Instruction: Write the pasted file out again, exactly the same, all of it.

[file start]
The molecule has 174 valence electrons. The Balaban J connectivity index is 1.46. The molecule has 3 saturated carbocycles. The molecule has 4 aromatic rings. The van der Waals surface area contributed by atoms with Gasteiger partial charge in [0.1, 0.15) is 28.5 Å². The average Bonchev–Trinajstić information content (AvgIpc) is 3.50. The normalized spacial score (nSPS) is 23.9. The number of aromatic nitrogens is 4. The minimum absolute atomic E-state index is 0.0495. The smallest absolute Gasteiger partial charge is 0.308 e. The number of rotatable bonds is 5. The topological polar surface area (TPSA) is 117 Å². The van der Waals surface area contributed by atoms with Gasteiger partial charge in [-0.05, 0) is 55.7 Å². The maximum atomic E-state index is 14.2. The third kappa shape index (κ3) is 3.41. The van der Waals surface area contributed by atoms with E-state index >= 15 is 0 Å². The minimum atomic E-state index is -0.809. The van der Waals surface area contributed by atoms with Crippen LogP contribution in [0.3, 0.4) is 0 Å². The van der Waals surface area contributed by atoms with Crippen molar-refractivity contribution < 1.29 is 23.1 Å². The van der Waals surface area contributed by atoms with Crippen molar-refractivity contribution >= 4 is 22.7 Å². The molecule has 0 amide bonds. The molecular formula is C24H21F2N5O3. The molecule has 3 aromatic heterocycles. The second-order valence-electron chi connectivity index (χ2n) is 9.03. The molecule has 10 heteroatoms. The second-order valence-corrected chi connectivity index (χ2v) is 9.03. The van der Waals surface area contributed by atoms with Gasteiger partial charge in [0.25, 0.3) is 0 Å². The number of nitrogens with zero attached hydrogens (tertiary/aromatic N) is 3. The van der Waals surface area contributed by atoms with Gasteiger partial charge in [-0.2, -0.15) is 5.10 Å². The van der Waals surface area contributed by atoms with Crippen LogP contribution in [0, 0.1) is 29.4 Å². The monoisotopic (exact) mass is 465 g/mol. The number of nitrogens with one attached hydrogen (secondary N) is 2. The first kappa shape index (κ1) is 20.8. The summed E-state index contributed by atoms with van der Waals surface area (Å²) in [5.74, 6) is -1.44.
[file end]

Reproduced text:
The molecule has 174 valence electrons. The Balaban J connectivity index is 1.46. The molecule has 3 saturated carbocycles. The molecule has 4 aromatic rings. The van der Waals surface area contributed by atoms with Gasteiger partial charge in [0.1, 0.15) is 28.5 Å². The average Bonchev–Trinajstić information content (AvgIpc) is 3.50. The normalized spacial score (nSPS) is 23.9. The number of aromatic nitrogens is 4. The minimum absolute atomic E-state index is 0.0495. The smallest absolute Gasteiger partial charge is 0.308 e. The number of rotatable bonds is 5. The topological polar surface area (TPSA) is 117 Å². The van der Waals surface area contributed by atoms with Gasteiger partial charge in [-0.05, 0) is 55.7 Å². The maximum atomic E-state index is 14.2. The third kappa shape index (κ3) is 3.41. The van der Waals surface area contributed by atoms with E-state index >= 15 is 0 Å². The minimum atomic E-state index is -0.809. The van der Waals surface area contributed by atoms with Crippen LogP contribution in [0.3, 0.4) is 0 Å². The van der Waals surface area contributed by atoms with Crippen molar-refractivity contribution < 1.29 is 23.1 Å². The van der Waals surface area contributed by atoms with Crippen molar-refractivity contribution >= 4 is 22.7 Å². The molecule has 0 amide bonds. The molecular formula is C24H21F2N5O3. The molecule has 3 aromatic heterocycles. The second-order valence-electron chi connectivity index (χ2n) is 9.03. The molecule has 10 heteroatoms. The second-order valence-corrected chi connectivity index (χ2v) is 9.03. The van der Waals surface area contributed by atoms with Gasteiger partial charge in [0.25, 0.3) is 0 Å². The number of nitrogens with zero attached hydrogens (tertiary/aromatic N) is 3. The van der Waals surface area contributed by atoms with Gasteiger partial charge in [-0.2, -0.15) is 5.10 Å². The van der Waals surface area contributed by atoms with Crippen LogP contribution in [0, 0.1) is 29.4 Å². The monoisotopic (exact) mass is 465 g/mol. The number of nitrogens with one attached hydrogen (secondary N) is 2. The first kappa shape index (κ1) is 20.8. The summed E-state index contributed by atoms with van der Waals surface area (Å²) in [5.74, 6) is -1.44.